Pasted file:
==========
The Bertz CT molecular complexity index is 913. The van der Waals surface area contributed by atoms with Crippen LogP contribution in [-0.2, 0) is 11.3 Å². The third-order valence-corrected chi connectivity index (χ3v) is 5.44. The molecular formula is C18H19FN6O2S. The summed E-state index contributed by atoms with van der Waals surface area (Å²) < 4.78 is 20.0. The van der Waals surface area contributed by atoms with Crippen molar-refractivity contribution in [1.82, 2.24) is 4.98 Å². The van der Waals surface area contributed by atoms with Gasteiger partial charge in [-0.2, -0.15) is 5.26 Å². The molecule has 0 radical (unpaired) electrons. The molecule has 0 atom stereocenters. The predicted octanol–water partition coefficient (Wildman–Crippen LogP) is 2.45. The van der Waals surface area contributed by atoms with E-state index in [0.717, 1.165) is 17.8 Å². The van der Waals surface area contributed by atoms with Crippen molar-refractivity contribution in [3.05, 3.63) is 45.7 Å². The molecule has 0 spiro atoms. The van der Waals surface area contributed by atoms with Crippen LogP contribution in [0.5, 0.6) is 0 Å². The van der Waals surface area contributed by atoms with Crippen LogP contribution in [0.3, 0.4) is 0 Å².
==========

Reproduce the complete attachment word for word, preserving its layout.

The Bertz CT molecular complexity index is 913. The van der Waals surface area contributed by atoms with Crippen LogP contribution in [-0.2, 0) is 11.3 Å². The third-order valence-corrected chi connectivity index (χ3v) is 5.44. The molecular formula is C18H19FN6O2S. The summed E-state index contributed by atoms with van der Waals surface area (Å²) < 4.78 is 20.0. The van der Waals surface area contributed by atoms with Crippen molar-refractivity contribution in [1.82, 2.24) is 4.98 Å². The van der Waals surface area contributed by atoms with Gasteiger partial charge in [-0.2, -0.15) is 5.26 Å². The molecule has 0 radical (unpaired) electrons. The molecule has 0 atom stereocenters. The predicted octanol–water partition coefficient (Wildman–Crippen LogP) is 2.45. The van der Waals surface area contributed by atoms with E-state index in [0.717, 1.165) is 17.8 Å². The van der Waals surface area contributed by atoms with Crippen molar-refractivity contribution in [3.05, 3.63) is 45.7 Å². The molecule has 0 spiro atoms. The van der Waals surface area contributed by atoms with Crippen LogP contribution in [0.5, 0.6) is 0 Å². The van der Waals surface area contributed by atoms with Crippen LogP contribution in [0.3, 0.4) is 0 Å².